Making an offer on REO property or a foreclosure in Frisco?
Just as with any property purchase, your wisest move is to hire a professional real estate agent.
If you have questions about real estate in Frisco, Texas, call me
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What's an REO?
"REO" is an abbreviation for Real Estate Owned. These are houses which have been foreclosed upon that the bank or mortgage company presently owns. This is different than real estate up for foreclosure auction.
When buying a property during a foreclosure sale, you must pay at least the loan balance plus any interest and other fees accrued during the foreclosure process. You must also be willing to pay with cash in hand. And on top of all that, you'll accept the property totally as is. That may consist of existing liens and even current tenants that may require eviction.
A bank-owned property, on the other hand, is a more tidy and attractive transaction. The REO property did not find a buyer during foreclosure auction. Now the lender owns it. The bank will take care of the elimination of tax liens, evict occupants if needed and generally plan for the issuance of a title insurance policy to the buyer at closing.
Take notice that REOs may be exempt from standard disclosure requirements.
In California, for example, banks are not required to give a Transfer Disclosure Statement,
a document that normally requires sellers to tell you about any defects they are knowledgeable of.
By hiring Parker Anderson Real Estate Services, LLC, you can rest assured knowing all parties are fulfilling Texas state disclosure requirements.
Is REO property in Frisco a bargain?
It's occasionally believed that any REO must be a bargain and a chance for easy money. This isn't necessarily the case. You have to be very careful about buying a repossession if your intent is to make a profit. While it's true that the bank is typically eager to sell it quickly, they are also motivated to minimize any losses.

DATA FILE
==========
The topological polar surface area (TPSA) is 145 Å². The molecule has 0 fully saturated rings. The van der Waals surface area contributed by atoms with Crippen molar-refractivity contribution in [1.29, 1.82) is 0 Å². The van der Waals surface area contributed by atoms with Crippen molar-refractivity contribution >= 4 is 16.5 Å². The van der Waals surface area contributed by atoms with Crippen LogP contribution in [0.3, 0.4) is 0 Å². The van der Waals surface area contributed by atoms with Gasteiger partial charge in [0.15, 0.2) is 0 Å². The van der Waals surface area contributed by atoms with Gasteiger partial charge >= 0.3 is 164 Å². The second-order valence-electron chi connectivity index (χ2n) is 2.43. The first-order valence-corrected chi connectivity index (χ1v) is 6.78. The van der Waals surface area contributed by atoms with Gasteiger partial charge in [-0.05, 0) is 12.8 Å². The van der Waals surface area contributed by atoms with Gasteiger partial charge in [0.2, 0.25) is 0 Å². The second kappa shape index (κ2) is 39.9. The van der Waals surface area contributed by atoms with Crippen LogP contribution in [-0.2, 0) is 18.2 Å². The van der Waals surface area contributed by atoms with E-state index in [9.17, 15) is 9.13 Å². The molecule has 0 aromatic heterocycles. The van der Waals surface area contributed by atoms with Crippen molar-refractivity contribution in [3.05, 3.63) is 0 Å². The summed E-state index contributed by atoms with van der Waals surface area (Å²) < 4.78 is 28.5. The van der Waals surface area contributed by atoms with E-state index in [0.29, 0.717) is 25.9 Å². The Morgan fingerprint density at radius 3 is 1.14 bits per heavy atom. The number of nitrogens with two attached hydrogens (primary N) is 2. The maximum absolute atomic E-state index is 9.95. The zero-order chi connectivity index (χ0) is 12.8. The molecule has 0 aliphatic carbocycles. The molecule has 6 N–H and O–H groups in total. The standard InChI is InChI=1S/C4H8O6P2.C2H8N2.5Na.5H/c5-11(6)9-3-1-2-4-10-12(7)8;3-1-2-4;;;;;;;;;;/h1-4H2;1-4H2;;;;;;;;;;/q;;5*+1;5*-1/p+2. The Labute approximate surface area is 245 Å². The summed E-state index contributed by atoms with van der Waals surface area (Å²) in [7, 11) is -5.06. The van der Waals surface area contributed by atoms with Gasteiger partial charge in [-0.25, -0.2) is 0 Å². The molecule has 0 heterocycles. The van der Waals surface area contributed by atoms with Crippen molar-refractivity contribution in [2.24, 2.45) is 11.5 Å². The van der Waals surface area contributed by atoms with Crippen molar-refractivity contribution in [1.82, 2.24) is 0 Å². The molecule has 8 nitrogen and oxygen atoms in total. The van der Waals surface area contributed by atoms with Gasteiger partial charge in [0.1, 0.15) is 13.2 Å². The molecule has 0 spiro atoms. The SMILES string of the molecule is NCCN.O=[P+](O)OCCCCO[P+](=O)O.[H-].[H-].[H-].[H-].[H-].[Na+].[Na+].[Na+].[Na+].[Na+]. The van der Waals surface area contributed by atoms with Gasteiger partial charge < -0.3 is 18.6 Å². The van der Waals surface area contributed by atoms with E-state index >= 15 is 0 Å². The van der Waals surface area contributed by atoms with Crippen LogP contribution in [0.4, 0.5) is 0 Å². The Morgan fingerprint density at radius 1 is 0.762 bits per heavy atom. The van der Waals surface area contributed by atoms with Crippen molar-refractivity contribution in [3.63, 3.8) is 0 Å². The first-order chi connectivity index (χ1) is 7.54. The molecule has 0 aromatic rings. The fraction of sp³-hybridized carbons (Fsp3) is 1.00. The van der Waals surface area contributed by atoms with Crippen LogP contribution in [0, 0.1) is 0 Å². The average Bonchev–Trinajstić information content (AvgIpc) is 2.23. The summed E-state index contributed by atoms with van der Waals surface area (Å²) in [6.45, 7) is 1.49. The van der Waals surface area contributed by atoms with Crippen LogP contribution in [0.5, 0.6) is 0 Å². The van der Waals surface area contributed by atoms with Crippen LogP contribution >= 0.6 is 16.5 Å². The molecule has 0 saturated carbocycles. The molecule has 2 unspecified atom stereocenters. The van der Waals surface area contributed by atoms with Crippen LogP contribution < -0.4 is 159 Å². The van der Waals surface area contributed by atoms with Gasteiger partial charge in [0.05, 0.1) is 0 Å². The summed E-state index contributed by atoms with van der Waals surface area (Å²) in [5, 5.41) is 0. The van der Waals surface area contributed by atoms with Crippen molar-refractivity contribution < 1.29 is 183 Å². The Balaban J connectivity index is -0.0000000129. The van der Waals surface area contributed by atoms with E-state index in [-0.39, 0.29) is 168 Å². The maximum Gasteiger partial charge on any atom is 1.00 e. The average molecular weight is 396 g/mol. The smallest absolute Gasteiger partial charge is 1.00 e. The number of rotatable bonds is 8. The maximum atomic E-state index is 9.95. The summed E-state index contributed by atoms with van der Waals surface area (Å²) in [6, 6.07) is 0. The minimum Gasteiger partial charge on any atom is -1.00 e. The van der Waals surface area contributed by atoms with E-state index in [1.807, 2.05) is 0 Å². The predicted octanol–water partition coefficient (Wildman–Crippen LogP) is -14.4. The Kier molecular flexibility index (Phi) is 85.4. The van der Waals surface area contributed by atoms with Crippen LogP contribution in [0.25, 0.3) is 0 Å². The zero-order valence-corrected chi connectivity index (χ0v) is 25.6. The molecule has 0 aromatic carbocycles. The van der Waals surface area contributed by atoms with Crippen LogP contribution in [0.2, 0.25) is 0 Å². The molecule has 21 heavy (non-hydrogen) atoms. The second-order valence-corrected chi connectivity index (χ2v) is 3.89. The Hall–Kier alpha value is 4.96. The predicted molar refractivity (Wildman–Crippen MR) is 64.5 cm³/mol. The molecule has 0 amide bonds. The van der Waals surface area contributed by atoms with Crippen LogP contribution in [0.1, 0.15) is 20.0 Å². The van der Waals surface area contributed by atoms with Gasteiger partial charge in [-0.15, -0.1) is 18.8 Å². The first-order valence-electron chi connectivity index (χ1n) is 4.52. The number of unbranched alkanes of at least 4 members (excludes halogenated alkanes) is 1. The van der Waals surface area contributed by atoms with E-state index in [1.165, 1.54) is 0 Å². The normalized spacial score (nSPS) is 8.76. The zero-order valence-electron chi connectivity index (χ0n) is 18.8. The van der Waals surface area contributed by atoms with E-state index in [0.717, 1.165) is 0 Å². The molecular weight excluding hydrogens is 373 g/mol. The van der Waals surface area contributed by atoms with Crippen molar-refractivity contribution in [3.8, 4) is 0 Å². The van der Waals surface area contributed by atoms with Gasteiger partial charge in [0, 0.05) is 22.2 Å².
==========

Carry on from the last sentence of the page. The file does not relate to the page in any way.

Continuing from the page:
When pondering the value of a foreclosure, you need to look closely at comparable sales in the neighborhood and be sure to take into account the time and cost of any repairs or remodeling needed to prepare the house for resale.
The bargains with money making potential exist, and many people do very well flipping foreclosures. Still, there are also many REOs that are not good buys and may lose money.
Time to make an offer?
Most mortgage companies have staff dedicated to REO that you'll work with while buying REO property from them. To get their properties advertised on the local MLS, the lender will often contract with a listing agent.
Before making your offer, you'll want to contact either the listing agent or REO department at the bank and find out as much as you can about their knowledge regarding the condition of the property and what their process is for accepting offers. Since banks most commonly sell REO properties "as is", it may be in your best interest to include an inspection contingency in your offer that gives you time to check for unknown damage and terminate the offer if you find it.
As with making any offer on real estate, providing documentation showing your ability to secure financing may make your offer more attractive, such as a pre-approval letter from a lender.
After you've presented your offer, you can expect the bank to respond with a counter offer. Then it will be your choice whether to accept their counter, or offer a counter to the counter offer.
Be aware, you'll be dealing with a process that generally involves multiple people at the bank, and they don't work evenings or weekends. It's quite common for the process of offers and counter offers to take days or even weeks.